Turkey's leaders met with the head of the armed forces in an attempt to defuse rising tensions over the arrest of senior members of the military. The arrests are part of an investigation into an alleged military plot against the Islamic-rooted government.
The meeting between Turkish President Abdullah Gul, Prime Minister Recep Tayyip Erdogan and the chief of the Army, General Ilker Basbug, received extensive TV coverage in Turkey.
But despite the high excitement and expectation, observers say the 3-hour meeting turned out to be an anti-climax.
None of those attending spoke to the media, and only a short statement was issued, saying the current situation will be resolved within the constitution. It also said that no institution should be undermined and everybody should act with respect.
Analysts say the meeting for now, it seems, has served its purpose of defusing rising tensions which reached almost fever pitch over the arrest of senior military members earlier this week.
But political scientist Cengiz Aktar of Bahcesehir university says tensions will continue.
"Turkey has just started its demilitarization process, its normalization process, it will take a long time," Aktar said. "And, I think we all should be very watchful and patient."
At the center of the process is an ongoing police investigation into an alleged army coup plot called sledgehammer, in which 20 military officers have already been charged this week. Other former heads of the navy and air force are still being questioned and could yet be charged.
According to media reports the generals in 2003 planned to destabilize the Islamic-rooted government by planting bombs in mosques to provoke an armed conflict with neighbor Greece.
The army which has forced from office four governments since 1960, sees itself as guardian of the secular state. But the chief of the armed forces General Basbug, strongly denies the accusations the army plotted against the government.
Already hundreds of people have been jailed as part of another alleged army-inspired conspiracy against the government called Ergenekon. The government and its supporters say the investigations are central to strengthening democracy in Turkey.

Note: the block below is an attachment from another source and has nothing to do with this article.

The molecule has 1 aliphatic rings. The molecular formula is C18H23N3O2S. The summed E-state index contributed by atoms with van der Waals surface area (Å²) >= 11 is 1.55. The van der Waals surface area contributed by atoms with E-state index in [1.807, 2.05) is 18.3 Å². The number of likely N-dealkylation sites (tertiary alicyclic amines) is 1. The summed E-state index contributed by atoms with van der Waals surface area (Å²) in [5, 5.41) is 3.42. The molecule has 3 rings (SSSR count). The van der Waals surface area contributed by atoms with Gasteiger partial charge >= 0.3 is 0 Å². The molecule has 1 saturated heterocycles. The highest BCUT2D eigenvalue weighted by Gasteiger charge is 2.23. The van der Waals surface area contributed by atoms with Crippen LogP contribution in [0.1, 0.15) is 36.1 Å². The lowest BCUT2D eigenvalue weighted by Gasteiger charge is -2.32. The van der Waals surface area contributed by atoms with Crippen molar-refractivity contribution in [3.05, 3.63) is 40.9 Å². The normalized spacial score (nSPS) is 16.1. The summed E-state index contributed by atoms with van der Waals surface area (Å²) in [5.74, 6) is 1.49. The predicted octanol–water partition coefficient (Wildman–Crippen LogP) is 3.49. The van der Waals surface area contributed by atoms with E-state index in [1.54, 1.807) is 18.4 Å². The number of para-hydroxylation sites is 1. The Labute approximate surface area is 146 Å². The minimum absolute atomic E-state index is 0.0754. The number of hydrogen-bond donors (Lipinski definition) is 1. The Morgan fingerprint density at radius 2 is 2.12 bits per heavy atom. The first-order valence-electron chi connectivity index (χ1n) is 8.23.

But political columnist Nuray Mert has serious concerns about the direction Turkey is heading.
"There are many depressing examples of replacement of one kind authoritarian regime by another kind or style of authoritarian regime," Mert said. "And I think this maybe the case for Turkey because after this government they don't give any hope for democratic understanding when it comes to criticism. They are totally against any kind of criticism they are employing all sorts of pressure on opposition and opposing voices."
The government dismisses such concerns, saying they have a democratic mandate. But observers say the country remains deeply polarized over the issue, and that divisions will deepen as the present crisis is shifting to the judiciary.
The appointment by the government of special prosecutors to investigate conspiracy against it, has been strongly criticized by senior judges as political interference in the judiciary. These prosecutors are using sweeping powers including detaining suspects for months without trial and widespread use of phone taps including phone taps of senior judges and prosecutors.
As is usual in Turkey, government supporters claim it's another step towards democracy and its opponents say that the country is edging towards authoritarian rule.